1.Rational Numbers

A fraction $$r = p/q$$, where $$p$$ and $$q$$ are positive or negative integers, is called a rational number. We can suppose (i) that $$p$$ and $$q$$ have no common factor, as if they have a common factor we can divide each of them by it, and (ii) that $$q$$ is positive, since $p/(-q) = (-p)/q,\quad (-p)/(-q) = p/q.$ To the rational numbers thus defined we may add the ‘rational number $$0$$’ obtained by taking $$p = 0$$.

We assume that the reader is familiar with the ordinary arithmetical rules for the manipulation of rational numbers. The examples which follow demand no knowledge beyond this.

Example I

1. If $$r$$ and $$s$$ are rational numbers, then $$r + s$$, $$r – s$$, $$rs$$, and $$r/s$$ are rational numbers, unless in the last case $$s = 0$$ (when $$r/s$$ is of course meaningless).

2. If $$\lambda$$$$m$$, and $$n$$ are positive rational numbers, and $$m > n$$, then $$\lambda(m^{2} – n^{2})$$, $$2\lambda mn$$, and $$\lambda(m^{2} + n^{2})$$ are positive rational numbers. Hence show how to determine any number of right-angled triangles the lengths of all of whose sides are rational.

3. Any terminated decimal represents a rational number whose denominator contains no factors other than $$2$$ or $$5$$. Conversely, any such rational number can be expressed, and in one way only, as a terminated decimal.

[The general theory of decimals will be considered in Ch. IV.]

4. The positive rational numbers may be arranged in the form of a simple series as follows: $\tfrac{1}{1},\quad \tfrac{2}{1},\quad \tfrac{1}{2},\quad \tfrac{3}{1},\quad \tfrac{2}{2},\quad \tfrac{1}{3},\quad \tfrac{4}{1},\quad \tfrac{3}{2},\quad \tfrac{2}{3},\quad \tfrac{1}{4},\ \dots.$

Show that $$p/q$$ is the $$[\frac{1}{2}(p + q – 1)(p + q – 2) + q]$$th term of the series.

[In this series every rational number is repeated indefinitely. Thus $$1$$ occurs as $$\frac{1}{1}$$$$\frac{2}{2}$$, $$\frac{3}{3}, \dots$$. We can of course avoid this by omitting every number which has already occurred in a simpler form, but then the problem of determining the precise position of $$p/q$$ becomes more complicated.]

2. The representation of rational numbers by points on a line.

It is convenient, in many branches of mathematical analysis, to make a good deal of use of geometrical illustrations.

The use of geometrical illustrations in this way does not, of course, imply that analysis has any sort of dependence upon geometry: they are illustrations and nothing more, and are employed merely for the sake of clearness of exposition. This being so, it is not necessary that we should attempt any logical analysis of the ordinary notions of elementary geometry; we may be content to suppose, however far it may be from the truth, that we know what they mean.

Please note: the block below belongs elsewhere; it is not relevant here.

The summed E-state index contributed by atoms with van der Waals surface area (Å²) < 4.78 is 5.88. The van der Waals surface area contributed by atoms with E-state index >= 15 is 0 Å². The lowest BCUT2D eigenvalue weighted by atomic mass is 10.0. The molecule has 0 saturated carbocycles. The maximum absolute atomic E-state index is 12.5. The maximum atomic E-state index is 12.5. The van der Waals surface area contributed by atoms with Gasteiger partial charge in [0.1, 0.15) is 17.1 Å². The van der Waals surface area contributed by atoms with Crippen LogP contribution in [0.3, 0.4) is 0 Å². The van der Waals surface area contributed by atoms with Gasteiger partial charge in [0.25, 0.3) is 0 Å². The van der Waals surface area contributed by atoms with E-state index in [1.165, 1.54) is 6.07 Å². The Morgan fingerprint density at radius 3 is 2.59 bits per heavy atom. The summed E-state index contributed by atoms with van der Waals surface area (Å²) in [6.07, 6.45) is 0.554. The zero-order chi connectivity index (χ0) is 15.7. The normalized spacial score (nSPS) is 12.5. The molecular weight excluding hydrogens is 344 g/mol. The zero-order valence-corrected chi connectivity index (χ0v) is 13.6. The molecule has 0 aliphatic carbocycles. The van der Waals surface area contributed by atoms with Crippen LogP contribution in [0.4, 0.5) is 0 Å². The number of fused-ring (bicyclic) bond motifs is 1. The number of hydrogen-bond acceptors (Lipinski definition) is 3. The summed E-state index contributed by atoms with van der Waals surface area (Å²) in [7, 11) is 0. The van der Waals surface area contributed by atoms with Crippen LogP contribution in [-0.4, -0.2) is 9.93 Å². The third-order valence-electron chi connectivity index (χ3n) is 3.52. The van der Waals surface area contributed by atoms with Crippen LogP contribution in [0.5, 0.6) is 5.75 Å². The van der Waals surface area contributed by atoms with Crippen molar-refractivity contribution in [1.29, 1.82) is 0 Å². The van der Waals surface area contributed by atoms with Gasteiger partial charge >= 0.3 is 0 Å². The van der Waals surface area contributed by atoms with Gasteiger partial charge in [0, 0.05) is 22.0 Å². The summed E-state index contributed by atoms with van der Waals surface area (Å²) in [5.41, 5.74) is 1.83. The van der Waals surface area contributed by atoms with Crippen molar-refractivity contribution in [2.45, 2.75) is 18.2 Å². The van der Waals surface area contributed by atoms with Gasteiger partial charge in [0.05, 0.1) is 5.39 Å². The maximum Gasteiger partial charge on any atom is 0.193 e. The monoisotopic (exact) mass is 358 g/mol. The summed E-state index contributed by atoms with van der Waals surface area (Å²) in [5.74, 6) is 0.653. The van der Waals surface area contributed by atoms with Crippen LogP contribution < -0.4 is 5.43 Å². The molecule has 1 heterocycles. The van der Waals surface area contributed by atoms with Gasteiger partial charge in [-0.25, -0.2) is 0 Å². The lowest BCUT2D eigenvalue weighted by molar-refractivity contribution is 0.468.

Assuming, then, that we know what is meant by a straight line, a segment of a line, and the length of a segment, let us take a straight line $$\Lambda$$, produced indefinitely in both directions, and a segment $$A_{0}A_{1}$$ of any length. We call $$A_{0}$$ the origin, or the point $$0$$, and $$A_{1}$$ the point $$1$$, and we regard these points as representing the numbers $$0$$ and $$1$$.

In order to obtain a point which shall represent a positive rational number $$r = p/q$$, we choose the point $$A_{r}$$ such that $A_{0}A_{r}/A_{0}A_{1} = r,$ $$A_{0}A_{r}$$ being a stretch of the line extending in the same direction along the line as $$A_{0}A_{1}$$, a direction which we shall suppose to be from left to right when, as in Fig. 1, the line is drawn horizontally across the paper. In order to obtain a point to represent a negative rational number $$r = -s$$, it is natural to regard length as a magnitude capable of sign, positive if the length is measured in one direction (that of $$A_{0}A_{1}$$), and negative if measured in the other, so that $$AB = -BA$$; and to take as the point representing $$r$$ the point $$A_{-s}$$ such that $A_{0}A_{-s} = -A_{-s}A_{0} = -A_{0}A_{s}.$

We thus obtain a point $$A_{r}$$ on the line corresponding to every rational value of $$r$$, positive or negative, and such that $A_{0}A_{r} = r \cdot A_{0}A_{1};$ and if, as is natural, we take $$A_{0}A_{1}$$ as our unit of length, and write $$A_{0}A_{1} = 1$$, then we have $A_{0}A_{r} = r.$ We shall call the points $$A_{r}$$ the rational points of the line.